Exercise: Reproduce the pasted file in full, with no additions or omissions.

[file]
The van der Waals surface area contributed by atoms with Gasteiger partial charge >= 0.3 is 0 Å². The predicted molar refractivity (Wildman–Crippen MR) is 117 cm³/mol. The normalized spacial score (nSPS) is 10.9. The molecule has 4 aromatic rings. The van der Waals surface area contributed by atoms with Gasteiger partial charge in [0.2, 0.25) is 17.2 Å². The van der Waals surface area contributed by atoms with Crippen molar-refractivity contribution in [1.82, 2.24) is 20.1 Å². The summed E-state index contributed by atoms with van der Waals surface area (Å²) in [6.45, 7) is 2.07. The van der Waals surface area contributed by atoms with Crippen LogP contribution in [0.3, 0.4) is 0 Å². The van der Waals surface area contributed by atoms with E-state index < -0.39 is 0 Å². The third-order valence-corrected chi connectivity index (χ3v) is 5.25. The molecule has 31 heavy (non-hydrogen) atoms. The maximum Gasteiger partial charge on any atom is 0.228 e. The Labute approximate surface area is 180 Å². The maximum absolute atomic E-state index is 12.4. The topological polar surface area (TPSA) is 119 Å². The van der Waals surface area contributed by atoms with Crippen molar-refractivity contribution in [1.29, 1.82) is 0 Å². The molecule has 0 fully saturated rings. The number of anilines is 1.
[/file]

The van der Waals surface area contributed by atoms with Gasteiger partial charge >= 0.3 is 0 Å². The predicted molar refractivity (Wildman–Crippen MR) is 117 cm³/mol. The normalized spacial score (nSPS) is 10.9. The molecule has 4 aromatic rings. The van der Waals surface area contributed by atoms with Gasteiger partial charge in [0.2, 0.25) is 17.2 Å². The van der Waals surface area contributed by atoms with Crippen molar-refractivity contribution in [1.82, 2.24) is 20.1 Å². The summed E-state index contributed by atoms with van der Waals surface area (Å²) in [6.45, 7) is 2.07. The van der Waals surface area contributed by atoms with Crippen LogP contribution in [0.3, 0.4) is 0 Å². The van der Waals surface area contributed by atoms with E-state index < -0.39 is 0 Å². The third-order valence-corrected chi connectivity index (χ3v) is 5.25. The molecule has 31 heavy (non-hydrogen) atoms. The maximum Gasteiger partial charge on any atom is 0.228 e. The Labute approximate surface area is 180 Å². The maximum absolute atomic E-state index is 12.4. The topological polar surface area (TPSA) is 119 Å². The van der Waals surface area contributed by atoms with Crippen molar-refractivity contribution in [1.29, 1.82) is 0 Å². The molecule has 0 fully saturated rings. The number of anilines is 1.